And then a Levi comes. And the Jews who were listening to this story, must’ve thought like, “Surely, if the priest got it wrong, the Levite will get it right.” Right? And the Levi, when he sees the man, walks on the other side of the road and keeps going.

And then Jesus says a Samaritan came along. Now, the Jews and Samaritans were sworn enemies. They had political differences. They had racial differences. They did not like each other. And so, when Jesus said a Samaritan was coming along, the Jews thought, “Oh, this is the part where the Samaritan just finishes off the Jew. That’s going to be the end of the story. How depressing, Jesus.” And yet, that’s not what happens. Jesus says that the Samaritan stops for this Jewish man, picks him up, puts him on a donkey and takes care of him.

And then Jesus looks at the crowd, who he’s telling this story to, and he says, “If you want to be a good neighbor, go and do likewise.” What did this Samaritan do? He stopped. No one else would, but this man stopped. And Jesus tells you and me, if we’re to love our neighbors, well, it means that we will stop for people in the world around us, that we won’t be too busy to engage in what God has placed in front of us, the good works he has for us.

Jesus tells his disciples in John 9:4, he says, “As long as it is day, we must do the works of him who sent me. Night is coming when no one can work.” Jesus is using this analogy of night and day and saying, “Look, guys, we’ve got to do the works that the father has sent me to do because night is coming.” And he’s referring to his crucifixion, his death. And he saying, “We only have a limited time before this happens, so let’s do what God has called us to do.”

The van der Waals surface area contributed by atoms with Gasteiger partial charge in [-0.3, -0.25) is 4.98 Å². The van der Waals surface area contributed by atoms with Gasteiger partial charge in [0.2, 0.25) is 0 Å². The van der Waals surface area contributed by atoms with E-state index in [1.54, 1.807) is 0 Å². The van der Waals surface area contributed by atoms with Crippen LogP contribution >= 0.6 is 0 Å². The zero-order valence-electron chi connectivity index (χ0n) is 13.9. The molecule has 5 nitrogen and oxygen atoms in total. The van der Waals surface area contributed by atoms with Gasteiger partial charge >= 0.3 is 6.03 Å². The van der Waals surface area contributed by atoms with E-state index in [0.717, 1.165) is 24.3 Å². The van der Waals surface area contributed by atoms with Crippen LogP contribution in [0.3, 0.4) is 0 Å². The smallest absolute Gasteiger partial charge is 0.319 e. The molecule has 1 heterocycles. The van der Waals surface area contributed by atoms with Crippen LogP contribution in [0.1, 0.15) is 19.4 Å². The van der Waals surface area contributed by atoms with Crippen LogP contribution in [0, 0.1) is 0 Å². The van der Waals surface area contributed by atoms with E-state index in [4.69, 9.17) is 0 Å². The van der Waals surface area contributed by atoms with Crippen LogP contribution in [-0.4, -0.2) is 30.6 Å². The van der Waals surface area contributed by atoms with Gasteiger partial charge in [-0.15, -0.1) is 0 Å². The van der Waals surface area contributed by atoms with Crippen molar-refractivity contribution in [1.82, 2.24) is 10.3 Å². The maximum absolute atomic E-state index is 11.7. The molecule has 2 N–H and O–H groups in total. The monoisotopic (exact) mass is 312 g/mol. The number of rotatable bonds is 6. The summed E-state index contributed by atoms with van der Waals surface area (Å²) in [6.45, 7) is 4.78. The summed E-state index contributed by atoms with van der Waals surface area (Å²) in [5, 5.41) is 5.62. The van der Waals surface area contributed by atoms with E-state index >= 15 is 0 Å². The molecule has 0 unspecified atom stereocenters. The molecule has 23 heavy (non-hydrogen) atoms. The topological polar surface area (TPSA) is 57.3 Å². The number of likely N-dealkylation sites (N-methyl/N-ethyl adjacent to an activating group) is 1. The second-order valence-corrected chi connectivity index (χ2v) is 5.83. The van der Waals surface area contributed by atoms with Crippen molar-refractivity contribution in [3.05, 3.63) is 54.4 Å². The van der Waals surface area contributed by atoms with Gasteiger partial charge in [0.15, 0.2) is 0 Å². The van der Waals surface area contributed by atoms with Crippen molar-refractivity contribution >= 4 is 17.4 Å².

Now, friends, you have limited time. You don’t know if your number is going to get called tomorrow. You don’t know if you get tomorrow or next week, or next year, but you know that you have right now, which means the words that Jesus said to his disciples, then apply to you now. You must do the works of your father while it is still daytime, while it is still light. Friends, this is the moment. This is the opportunity that you have right now in front of you to do the works that the father has sent you to do, to stop for somebody that he’s placed in front of you.

Ephesians 2:10 says this, “You are God’s workmanship, created in Christ Jesus to do the good works that he prepared in advance for you to do. When you enter a moment, God has a good work that he’s prepared in advance for you to do it. Like when you enter it, he already knows, “I got this waiting for you. I’ve got this opportunity that you get to engage in. It’s going to be so good.” But the question is, will you engage in that? Will you stop for the good work that God has prepared for you?

See, God has given you the gift of a good work in each moment you enter. Often, we think that our good works are our gifts to God. Don’t we? Where it’s like, “Look, God, at what I did. Aren’t I amazing? Don’t you love me? Here you go, God, I’m amazing. You’re welcome.” But good works are actually God’s gift to us. It means he’s prepared them advance. He’s wrapped them up like a present. So, when you enter each moment, there is a present for you. It’s a good work that God has prepared for you to do, because that good work it’s going to fill you up. It’s going to help someone else.

Can you imagine if you never had any good things to do in your life, you only got to do bad things? That’d be a crappy life. Wouldn’t it? That would be terrible. And yet, God is so good that he allows each one of us, sinners, broken to engage in the good work that he’s doing in this world.